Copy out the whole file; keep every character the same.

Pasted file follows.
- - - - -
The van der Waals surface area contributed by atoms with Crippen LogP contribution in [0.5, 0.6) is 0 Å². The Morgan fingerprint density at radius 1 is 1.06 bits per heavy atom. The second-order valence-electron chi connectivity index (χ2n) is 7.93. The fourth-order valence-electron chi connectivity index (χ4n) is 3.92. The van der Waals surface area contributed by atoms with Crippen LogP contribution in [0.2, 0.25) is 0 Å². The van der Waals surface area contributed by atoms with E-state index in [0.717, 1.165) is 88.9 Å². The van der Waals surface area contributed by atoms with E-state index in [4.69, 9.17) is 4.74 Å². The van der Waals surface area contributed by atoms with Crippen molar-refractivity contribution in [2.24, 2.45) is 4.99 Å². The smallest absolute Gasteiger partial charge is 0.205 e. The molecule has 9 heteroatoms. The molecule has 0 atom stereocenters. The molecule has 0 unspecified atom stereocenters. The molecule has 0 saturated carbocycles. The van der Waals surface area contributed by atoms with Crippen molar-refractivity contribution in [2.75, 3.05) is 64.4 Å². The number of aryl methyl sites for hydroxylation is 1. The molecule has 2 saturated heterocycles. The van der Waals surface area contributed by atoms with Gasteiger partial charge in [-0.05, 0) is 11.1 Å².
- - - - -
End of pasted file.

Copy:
The van der Waals surface area contributed by atoms with Crippen LogP contribution in [0.5, 0.6) is 0 Å². The Morgan fingerprint density at radius 1 is 1.06 bits per heavy atom. The second-order valence-electron chi connectivity index (χ2n) is 7.93. The fourth-order valence-electron chi connectivity index (χ4n) is 3.92. The van der Waals surface area contributed by atoms with Crippen LogP contribution in [0.2, 0.25) is 0 Å². The van der Waals surface area contributed by atoms with E-state index in [0.717, 1.165) is 88.9 Å². The van der Waals surface area contributed by atoms with E-state index in [4.69, 9.17) is 4.74 Å². The van der Waals surface area contributed by atoms with Crippen molar-refractivity contribution in [2.24, 2.45) is 4.99 Å². The smallest absolute Gasteiger partial charge is 0.205 e. The molecule has 9 heteroatoms. The molecule has 0 atom stereocenters. The molecule has 0 unspecified atom stereocenters. The molecule has 0 saturated carbocycles. The van der Waals surface area contributed by atoms with Crippen molar-refractivity contribution in [2.75, 3.05) is 64.4 Å². The number of aryl methyl sites for hydroxylation is 1. The molecule has 2 saturated heterocycles. The van der Waals surface area contributed by atoms with Gasteiger partial charge in [-0.05, 0) is 11.1 Å².